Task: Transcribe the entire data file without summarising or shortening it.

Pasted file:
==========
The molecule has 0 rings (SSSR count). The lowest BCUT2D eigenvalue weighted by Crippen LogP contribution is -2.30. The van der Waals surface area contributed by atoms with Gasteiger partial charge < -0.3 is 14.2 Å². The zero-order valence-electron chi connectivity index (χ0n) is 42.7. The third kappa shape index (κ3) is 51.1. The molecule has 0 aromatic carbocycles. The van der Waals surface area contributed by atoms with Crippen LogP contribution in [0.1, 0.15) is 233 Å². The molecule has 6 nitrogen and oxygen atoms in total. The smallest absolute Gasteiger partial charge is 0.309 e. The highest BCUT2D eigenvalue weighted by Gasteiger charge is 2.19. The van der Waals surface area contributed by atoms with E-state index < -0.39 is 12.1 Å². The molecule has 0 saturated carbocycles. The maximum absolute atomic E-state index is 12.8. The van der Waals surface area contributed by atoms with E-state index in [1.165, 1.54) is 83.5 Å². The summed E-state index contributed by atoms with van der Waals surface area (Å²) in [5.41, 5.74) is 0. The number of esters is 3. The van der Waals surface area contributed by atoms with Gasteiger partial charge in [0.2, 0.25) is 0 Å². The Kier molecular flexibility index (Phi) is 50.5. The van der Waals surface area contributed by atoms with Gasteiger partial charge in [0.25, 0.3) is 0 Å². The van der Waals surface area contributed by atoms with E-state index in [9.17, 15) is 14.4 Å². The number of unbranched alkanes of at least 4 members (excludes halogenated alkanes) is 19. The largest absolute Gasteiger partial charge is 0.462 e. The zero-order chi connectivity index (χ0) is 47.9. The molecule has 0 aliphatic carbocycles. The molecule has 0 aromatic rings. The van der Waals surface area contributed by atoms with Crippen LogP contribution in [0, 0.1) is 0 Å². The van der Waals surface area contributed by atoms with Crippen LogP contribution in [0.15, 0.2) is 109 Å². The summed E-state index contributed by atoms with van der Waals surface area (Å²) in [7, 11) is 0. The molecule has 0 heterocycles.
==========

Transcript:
The molecule has 0 rings (SSSR count). The lowest BCUT2D eigenvalue weighted by Crippen LogP contribution is -2.30. The van der Waals surface area contributed by atoms with Gasteiger partial charge < -0.3 is 14.2 Å². The zero-order valence-electron chi connectivity index (χ0n) is 42.7. The third kappa shape index (κ3) is 51.1. The molecule has 0 aromatic carbocycles. The van der Waals surface area contributed by atoms with Crippen LogP contribution in [0.1, 0.15) is 233 Å². The molecule has 6 nitrogen and oxygen atoms in total. The smallest absolute Gasteiger partial charge is 0.309 e. The highest BCUT2D eigenvalue weighted by Gasteiger charge is 2.19. The van der Waals surface area contributed by atoms with E-state index < -0.39 is 12.1 Å². The molecule has 0 saturated carbocycles. The maximum absolute atomic E-state index is 12.8. The van der Waals surface area contributed by atoms with E-state index in [1.165, 1.54) is 83.5 Å². The summed E-state index contributed by atoms with van der Waals surface area (Å²) in [5.41, 5.74) is 0. The number of esters is 3. The van der Waals surface area contributed by atoms with Gasteiger partial charge in [0.2, 0.25) is 0 Å². The Kier molecular flexibility index (Phi) is 50.5. The van der Waals surface area contributed by atoms with Gasteiger partial charge in [0.25, 0.3) is 0 Å². The van der Waals surface area contributed by atoms with E-state index in [9.17, 15) is 14.4 Å². The number of unbranched alkanes of at least 4 members (excludes halogenated alkanes) is 19. The largest absolute Gasteiger partial charge is 0.462 e. The zero-order chi connectivity index (χ0) is 47.9. The molecule has 0 aliphatic carbocycles. The molecule has 0 aromatic rings. The van der Waals surface area contributed by atoms with Crippen LogP contribution in [0, 0.1) is 0 Å². The van der Waals surface area contributed by atoms with Crippen LogP contribution in [0.15, 0.2) is 109 Å². The summed E-state index contributed by atoms with van der Waals surface area (Å²) in [7, 11) is 0. The molecule has 0 heterocycles.